An Uber driver, who was one of many people stranded for hours this week along a portion of Interstate 95 in Virginia, is being praised for his determination to get his young rider home safe — and was even offered a new job after going above and beyond.

DaVante Williams sat for 5.5 hours in his vehicle overnight with a teenage passenger, who he described as “emotional” and “overwhelmed” as they faced the gridlock traffic. Unusually heavy snowfall and plunging temperatures had hit the area between Richmond and Washington, D.C., leading to a calamity on the interstate.

Hundreds of people were stuck in their vehicles, including Sen. Tim Kaine, D-Va. Some, like Williams, were stranded overnight into Tuesday morning, although no injuries or deaths were reported.

Williams, who works as a full-time realtor and property manager in Washington, D.C. while driving for Uber and Lyft on the side, said his ordeal began after waking up from a long nap on Monday evening. He opened his Uber Driver app and noticed how there were a lot of opportunities to pick up passengers.

“I didn’t even see anything about the road being closed. I didn’t get any kind of alert on my phone,” Williams said, noting how he drives a new truck with all-wheel drive. “There was nothing.”

Around midnight on Tuesday morning, Williams set out and picked up three different riders before picking up a teenager trying to head home to Williamsburg, Virginia — some 150 miles away. The girl was originally going to take a train, but it was canceled due to a derailment, so she turned to Uber.

Williams said he picked her up at Union Station, they got onto I-95 and about 20 miles into their journey, near Lorton, everything came to a stop. He made some attempts to get off the highway but was ultimately directed back to the standstill traffic on the interstate.

“So, I get back on 95, and in my mind, I’m just saying, ‘Maybe this is a little fender bender. It will be all over shortly,’” Williams recalled. “One hour went by, two hours went by…”

Sitting there with nowhere to go, both called loved ones and friends. Williams said he had drinks and some snacks in his truck and that his vehicle is good on gas — but he did start to get concerned about fuel as the clock ticked.

Williams said his young rider was “very, very emotional” after first having attempted to get home on a canceled train ride, only to become stranded on the highway. He said he spoke to her parents to let them know he would take care of their daughter.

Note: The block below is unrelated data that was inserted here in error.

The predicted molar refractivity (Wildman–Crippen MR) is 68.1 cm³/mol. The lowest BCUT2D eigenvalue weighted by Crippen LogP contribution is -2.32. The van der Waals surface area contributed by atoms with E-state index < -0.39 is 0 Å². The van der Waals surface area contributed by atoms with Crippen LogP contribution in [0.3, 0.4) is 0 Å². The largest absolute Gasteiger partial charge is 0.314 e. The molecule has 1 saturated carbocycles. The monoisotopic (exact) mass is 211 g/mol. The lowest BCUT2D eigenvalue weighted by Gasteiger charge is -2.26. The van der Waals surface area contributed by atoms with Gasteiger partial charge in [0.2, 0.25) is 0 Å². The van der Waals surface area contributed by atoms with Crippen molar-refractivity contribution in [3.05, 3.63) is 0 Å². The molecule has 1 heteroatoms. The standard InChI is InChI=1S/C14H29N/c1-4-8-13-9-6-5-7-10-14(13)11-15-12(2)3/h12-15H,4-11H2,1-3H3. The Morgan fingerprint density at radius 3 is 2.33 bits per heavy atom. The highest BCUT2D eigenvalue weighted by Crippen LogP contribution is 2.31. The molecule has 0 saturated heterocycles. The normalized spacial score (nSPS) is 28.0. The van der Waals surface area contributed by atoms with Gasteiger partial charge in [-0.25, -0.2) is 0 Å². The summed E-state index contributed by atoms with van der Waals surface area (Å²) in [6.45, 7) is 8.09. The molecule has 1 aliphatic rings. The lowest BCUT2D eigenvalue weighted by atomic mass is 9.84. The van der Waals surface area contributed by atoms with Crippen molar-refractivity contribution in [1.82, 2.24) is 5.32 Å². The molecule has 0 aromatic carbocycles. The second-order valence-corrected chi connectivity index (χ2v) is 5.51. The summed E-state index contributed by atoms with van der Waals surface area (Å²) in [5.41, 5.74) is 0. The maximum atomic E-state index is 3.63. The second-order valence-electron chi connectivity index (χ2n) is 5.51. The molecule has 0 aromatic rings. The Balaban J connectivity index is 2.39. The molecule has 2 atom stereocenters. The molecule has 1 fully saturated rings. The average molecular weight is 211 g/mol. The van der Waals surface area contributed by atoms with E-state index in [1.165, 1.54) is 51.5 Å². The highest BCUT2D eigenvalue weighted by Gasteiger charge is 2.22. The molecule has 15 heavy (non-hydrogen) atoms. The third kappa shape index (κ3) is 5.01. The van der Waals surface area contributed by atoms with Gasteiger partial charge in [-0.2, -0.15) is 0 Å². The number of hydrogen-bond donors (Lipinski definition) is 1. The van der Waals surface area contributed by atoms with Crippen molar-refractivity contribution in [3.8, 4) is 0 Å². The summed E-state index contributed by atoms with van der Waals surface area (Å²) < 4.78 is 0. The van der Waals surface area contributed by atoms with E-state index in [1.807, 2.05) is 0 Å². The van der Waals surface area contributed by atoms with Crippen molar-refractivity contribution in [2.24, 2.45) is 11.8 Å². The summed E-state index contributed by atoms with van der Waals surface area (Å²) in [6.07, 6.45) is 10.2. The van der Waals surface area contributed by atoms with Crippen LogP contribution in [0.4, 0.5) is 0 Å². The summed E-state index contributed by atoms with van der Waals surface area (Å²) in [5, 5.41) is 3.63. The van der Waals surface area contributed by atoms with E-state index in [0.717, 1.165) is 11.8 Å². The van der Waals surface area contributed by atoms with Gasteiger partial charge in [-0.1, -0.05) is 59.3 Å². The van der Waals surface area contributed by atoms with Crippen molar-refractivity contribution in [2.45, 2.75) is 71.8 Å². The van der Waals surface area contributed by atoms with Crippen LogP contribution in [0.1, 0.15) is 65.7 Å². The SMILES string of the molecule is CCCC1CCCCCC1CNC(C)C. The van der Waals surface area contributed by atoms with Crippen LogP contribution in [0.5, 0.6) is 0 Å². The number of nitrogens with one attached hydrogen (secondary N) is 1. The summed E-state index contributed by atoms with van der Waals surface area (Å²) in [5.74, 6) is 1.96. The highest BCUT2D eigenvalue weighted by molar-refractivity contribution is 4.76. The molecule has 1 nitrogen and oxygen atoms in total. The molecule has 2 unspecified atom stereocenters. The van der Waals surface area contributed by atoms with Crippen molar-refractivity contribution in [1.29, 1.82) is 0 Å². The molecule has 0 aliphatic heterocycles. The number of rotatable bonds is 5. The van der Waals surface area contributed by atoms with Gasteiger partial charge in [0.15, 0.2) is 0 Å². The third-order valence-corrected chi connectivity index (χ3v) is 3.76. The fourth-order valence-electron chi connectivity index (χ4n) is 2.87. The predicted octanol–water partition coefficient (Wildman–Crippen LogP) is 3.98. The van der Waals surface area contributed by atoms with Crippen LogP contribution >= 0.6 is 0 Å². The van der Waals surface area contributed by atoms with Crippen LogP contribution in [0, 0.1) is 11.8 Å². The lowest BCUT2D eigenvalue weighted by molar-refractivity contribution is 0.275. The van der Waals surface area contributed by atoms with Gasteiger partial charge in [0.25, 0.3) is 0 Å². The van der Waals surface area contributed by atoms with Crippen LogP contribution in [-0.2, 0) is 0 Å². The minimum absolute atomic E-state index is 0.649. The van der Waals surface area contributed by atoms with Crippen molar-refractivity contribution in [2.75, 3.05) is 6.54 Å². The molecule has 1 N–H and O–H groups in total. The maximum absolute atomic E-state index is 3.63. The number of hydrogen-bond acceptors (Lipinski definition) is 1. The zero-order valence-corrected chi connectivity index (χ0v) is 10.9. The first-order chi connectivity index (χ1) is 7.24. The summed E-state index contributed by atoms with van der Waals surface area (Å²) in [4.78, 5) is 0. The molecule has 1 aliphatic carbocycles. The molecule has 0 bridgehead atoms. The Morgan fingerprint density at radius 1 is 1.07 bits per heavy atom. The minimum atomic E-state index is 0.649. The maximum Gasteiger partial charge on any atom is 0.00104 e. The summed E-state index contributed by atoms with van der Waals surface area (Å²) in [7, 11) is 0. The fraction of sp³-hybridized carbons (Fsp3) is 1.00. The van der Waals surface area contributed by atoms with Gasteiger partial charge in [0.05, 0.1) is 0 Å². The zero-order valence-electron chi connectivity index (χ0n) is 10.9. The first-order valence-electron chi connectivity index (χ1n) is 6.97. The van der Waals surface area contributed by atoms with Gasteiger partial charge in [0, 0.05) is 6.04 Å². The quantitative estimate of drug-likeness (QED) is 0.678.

“She would call her mother or call her father here and there to communicate what was going on,” Williams said. “She was overwhelmed, and I totally understood because all she wanted to do was get home.”

Ultimately, Williams was determined to get both of them home and ended up finding a way to exit the freeway around 7:30 a.m. the next morning. Exhausted from sitting in traffic all night and still a long way from home, Williams booked a hotel room for the young rider at around 8:15 a.m. to get some sleep and make alternative travel plans.

He even offered to drive her the rest of the way home once the roads were clear, at no charge. Ultimately, a family friend was able to pick her up and drive her safely home — finally.

“I’m happy it was me that was her driver. Any other driver, I’m not sure what would have happened,” Williams said. “And based on her energy and her presence, I felt I was put there for a reason… to do what I did.”

“We’re currently dealing with a pandemic and so many other things, people are mentally overwhelmed,” he added.

Williams’ story was shared by Uber later that day in a tweet, which wrote: “Not all heroes wear capes.”

An Uber representative later called Williams on Thursday morning, thanking him as one of their drivers and asking for a receipt of the hotel room to reimburse him, he said.

“Mr. Williams went above and beyond during this very stressful situation, and we thank him for his thoughtful actions,” an Uber spokesperson told FOX Television Stations in a statement.

All the attention after the traffic incident even led him to be offered a part-time role as a “lead driver” for Ride Alto, where he’ll be in a “supervising, managing role.” Alto describes itself as an “upscale ride-sourcing service,” which currently operates in Dallas, Houston, Los Angeles, Miami and D.C.

“It’s an office job… we’re working out the logistics of it,” Williams added.

Many stories have come to light after the I-95 shutdown. Another Uber rider was hit with a $600 bill, which was ultimately refunded by the company. Some were captured helping their fellow drivers during the unfortunate circumstance, including a Baltimore bakery truck driver who passed out breadto stranded drivers.

As for Williams, he said the experience made him think more about preparation before he hits the road.

“In the future, I think maybe I would take extra steps to research what (the weather) outside is like and then make a determination from there,” he said.

*By Kelly Hayes, FOX5 New York*

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